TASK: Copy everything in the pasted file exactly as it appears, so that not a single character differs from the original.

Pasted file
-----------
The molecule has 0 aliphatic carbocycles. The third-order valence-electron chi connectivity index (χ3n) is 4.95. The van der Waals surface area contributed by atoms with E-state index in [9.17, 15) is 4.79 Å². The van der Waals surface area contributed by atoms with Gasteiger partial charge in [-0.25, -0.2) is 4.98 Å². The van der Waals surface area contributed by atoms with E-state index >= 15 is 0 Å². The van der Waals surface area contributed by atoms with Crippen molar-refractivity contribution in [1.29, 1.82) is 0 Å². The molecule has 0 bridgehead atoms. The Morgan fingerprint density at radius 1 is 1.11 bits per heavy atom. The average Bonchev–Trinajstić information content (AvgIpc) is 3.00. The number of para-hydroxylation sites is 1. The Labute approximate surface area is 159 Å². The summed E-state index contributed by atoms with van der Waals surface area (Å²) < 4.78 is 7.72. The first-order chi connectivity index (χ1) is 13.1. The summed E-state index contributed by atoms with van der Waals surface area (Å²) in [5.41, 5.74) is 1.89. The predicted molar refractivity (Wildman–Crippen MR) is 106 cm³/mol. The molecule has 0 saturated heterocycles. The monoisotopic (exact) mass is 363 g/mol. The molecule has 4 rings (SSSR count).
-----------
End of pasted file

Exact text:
The molecule has 0 aliphatic carbocycles. The third-order valence-electron chi connectivity index (χ3n) is 4.95. The van der Waals surface area contributed by atoms with E-state index in [9.17, 15) is 4.79 Å². The van der Waals surface area contributed by atoms with Gasteiger partial charge in [-0.25, -0.2) is 4.98 Å². The van der Waals surface area contributed by atoms with E-state index >= 15 is 0 Å². The van der Waals surface area contributed by atoms with Crippen molar-refractivity contribution in [1.29, 1.82) is 0 Å². The molecule has 0 bridgehead atoms. The Morgan fingerprint density at radius 1 is 1.11 bits per heavy atom. The average Bonchev–Trinajstić information content (AvgIpc) is 3.00. The number of para-hydroxylation sites is 1. The Labute approximate surface area is 159 Å². The summed E-state index contributed by atoms with van der Waals surface area (Å²) < 4.78 is 7.72. The first-order chi connectivity index (χ1) is 13.1. The summed E-state index contributed by atoms with van der Waals surface area (Å²) in [5.41, 5.74) is 1.89. The predicted molar refractivity (Wildman–Crippen MR) is 106 cm³/mol. The molecule has 0 saturated heterocycles. The monoisotopic (exact) mass is 363 g/mol. The molecule has 4 rings (SSSR count).